To use the method of loci for improved memory you need to associate items you wish to remember later with locations of a familiar room, building, or street, then to retrieve the information, mentally “stroll down memory lane” and visualise the same locations.

The information you stored in various locations should come back with the memory of the location. To be effective, one must visualise an object “doing something” or interacting in some way with the objects at a particular location.

Mnemonic systems such as the one developed by Cicero come in handy when traditional note-taking is not feasible and for an improved memory.

The history of Simonides

The method of loci is ancient. Cicero, the Roman orator, recommended it. Lecturers in his day were not allowed to use lecture notes, so memory techniques were valued for an improved memory.

Cicero told a traditional story about how the method of loci was discovered:

A Greek poet named Simonides was entertaining a group of wealthy noblemen at a banquet when suddenly a pair of mysterious figures called him outside. They turned out to be messengers from the Olympian gods Castor and Pollux, praised by Simonides in his poem. As soon as Simonides stepped outside, the roof of the banquet hall collapsed, squashing everybody inside. The mangled corpses could not be identified until Simonides stepped forward, pointed to the place where each victim had been sitting, and said each name in turn. How did Simonides accomplish this feat? He mentally recreated the scene of the banquet, visualising each reveller in his place. When he saw the places, it helped him remember the person who had been sitting there.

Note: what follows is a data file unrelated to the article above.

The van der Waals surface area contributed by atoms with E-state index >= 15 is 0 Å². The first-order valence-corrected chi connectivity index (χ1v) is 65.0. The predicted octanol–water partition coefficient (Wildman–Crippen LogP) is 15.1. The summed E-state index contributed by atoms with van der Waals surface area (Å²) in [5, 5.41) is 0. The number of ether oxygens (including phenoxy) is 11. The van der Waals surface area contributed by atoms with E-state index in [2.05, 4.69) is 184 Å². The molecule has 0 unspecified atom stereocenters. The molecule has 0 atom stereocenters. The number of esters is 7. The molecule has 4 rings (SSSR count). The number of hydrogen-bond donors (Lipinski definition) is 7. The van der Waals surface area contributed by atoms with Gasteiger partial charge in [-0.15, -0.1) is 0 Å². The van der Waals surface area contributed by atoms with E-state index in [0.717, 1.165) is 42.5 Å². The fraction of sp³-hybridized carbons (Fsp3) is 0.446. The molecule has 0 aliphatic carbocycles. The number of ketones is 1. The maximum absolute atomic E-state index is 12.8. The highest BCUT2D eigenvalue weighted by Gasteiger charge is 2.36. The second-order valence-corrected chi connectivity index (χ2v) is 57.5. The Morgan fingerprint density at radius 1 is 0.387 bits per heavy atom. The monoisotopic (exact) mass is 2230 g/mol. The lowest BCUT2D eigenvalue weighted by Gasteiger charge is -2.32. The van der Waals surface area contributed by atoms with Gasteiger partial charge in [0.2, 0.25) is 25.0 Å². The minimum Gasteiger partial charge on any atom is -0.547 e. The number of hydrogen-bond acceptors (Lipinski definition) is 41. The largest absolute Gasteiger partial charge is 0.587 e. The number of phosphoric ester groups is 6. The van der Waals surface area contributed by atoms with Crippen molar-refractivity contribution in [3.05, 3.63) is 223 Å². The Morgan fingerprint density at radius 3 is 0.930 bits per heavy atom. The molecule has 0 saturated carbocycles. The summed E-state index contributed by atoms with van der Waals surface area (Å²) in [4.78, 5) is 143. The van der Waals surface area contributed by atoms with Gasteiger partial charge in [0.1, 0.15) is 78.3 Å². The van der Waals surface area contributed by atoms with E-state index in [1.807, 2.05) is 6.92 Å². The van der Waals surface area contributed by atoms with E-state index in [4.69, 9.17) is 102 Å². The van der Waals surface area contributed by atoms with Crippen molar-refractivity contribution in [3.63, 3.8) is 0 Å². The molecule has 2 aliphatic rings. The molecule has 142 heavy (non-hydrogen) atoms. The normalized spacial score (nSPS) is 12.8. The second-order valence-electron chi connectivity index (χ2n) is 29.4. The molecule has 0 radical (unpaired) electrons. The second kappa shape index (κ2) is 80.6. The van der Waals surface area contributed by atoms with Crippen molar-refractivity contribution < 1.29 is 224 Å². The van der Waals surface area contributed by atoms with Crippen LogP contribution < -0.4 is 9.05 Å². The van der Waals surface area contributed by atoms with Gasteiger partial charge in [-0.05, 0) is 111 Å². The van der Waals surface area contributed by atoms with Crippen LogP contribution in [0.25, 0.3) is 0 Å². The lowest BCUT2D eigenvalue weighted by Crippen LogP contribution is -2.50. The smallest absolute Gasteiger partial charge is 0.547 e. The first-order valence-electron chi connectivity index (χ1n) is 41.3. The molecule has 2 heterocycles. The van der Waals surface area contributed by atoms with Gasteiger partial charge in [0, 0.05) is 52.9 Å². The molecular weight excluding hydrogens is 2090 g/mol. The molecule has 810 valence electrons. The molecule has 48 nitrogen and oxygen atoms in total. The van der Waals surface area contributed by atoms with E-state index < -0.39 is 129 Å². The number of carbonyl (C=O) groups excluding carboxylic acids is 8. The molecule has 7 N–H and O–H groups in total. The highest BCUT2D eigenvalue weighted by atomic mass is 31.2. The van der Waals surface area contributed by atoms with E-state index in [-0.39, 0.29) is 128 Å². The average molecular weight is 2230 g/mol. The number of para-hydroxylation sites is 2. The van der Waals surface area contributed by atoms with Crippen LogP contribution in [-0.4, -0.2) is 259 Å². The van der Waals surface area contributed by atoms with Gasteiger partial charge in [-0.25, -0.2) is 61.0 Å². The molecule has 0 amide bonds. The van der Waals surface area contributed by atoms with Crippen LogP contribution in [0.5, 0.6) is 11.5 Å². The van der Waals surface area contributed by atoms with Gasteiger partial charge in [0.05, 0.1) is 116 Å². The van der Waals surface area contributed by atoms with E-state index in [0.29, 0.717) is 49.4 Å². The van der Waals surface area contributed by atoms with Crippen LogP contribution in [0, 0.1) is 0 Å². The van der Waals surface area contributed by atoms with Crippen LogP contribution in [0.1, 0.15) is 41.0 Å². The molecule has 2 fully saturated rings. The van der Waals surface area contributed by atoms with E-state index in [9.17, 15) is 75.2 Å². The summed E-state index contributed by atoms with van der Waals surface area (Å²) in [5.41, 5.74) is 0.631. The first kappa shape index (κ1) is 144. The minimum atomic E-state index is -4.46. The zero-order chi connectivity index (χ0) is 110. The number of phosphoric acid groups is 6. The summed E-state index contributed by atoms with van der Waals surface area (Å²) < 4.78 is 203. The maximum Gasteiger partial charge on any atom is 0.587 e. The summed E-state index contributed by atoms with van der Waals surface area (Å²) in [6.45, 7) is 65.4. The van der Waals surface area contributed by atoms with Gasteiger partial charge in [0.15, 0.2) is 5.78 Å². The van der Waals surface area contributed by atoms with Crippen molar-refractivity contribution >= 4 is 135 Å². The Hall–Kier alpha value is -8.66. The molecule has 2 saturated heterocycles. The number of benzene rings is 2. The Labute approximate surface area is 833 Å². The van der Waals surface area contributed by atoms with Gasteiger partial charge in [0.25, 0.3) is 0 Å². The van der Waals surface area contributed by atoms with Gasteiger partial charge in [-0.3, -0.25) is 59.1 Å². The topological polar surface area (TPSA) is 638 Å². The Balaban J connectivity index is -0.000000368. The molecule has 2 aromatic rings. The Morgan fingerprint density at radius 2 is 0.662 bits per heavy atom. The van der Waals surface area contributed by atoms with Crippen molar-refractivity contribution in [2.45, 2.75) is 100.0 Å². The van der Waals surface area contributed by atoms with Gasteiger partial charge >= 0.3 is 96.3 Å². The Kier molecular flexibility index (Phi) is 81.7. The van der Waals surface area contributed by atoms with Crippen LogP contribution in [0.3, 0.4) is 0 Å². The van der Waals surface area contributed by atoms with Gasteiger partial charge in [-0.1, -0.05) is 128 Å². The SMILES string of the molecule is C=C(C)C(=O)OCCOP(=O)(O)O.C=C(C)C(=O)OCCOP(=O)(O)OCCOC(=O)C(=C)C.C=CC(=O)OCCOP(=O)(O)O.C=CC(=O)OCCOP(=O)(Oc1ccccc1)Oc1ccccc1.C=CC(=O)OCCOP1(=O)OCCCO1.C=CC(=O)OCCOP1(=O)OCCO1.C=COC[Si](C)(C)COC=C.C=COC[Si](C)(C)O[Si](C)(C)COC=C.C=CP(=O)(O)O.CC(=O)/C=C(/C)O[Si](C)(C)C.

A “locus” is a location; “loci” is the plural. The Method of Loci uses locations of a familiar place (imagined in memory) as a framework for memory retrieval and improved memory.

You might be interested in Cicero’s Selected Works (Classics)loci

Psychology: An Introduction by Russell A. Dewey. Available at <>. [Accessed Nov 2011].

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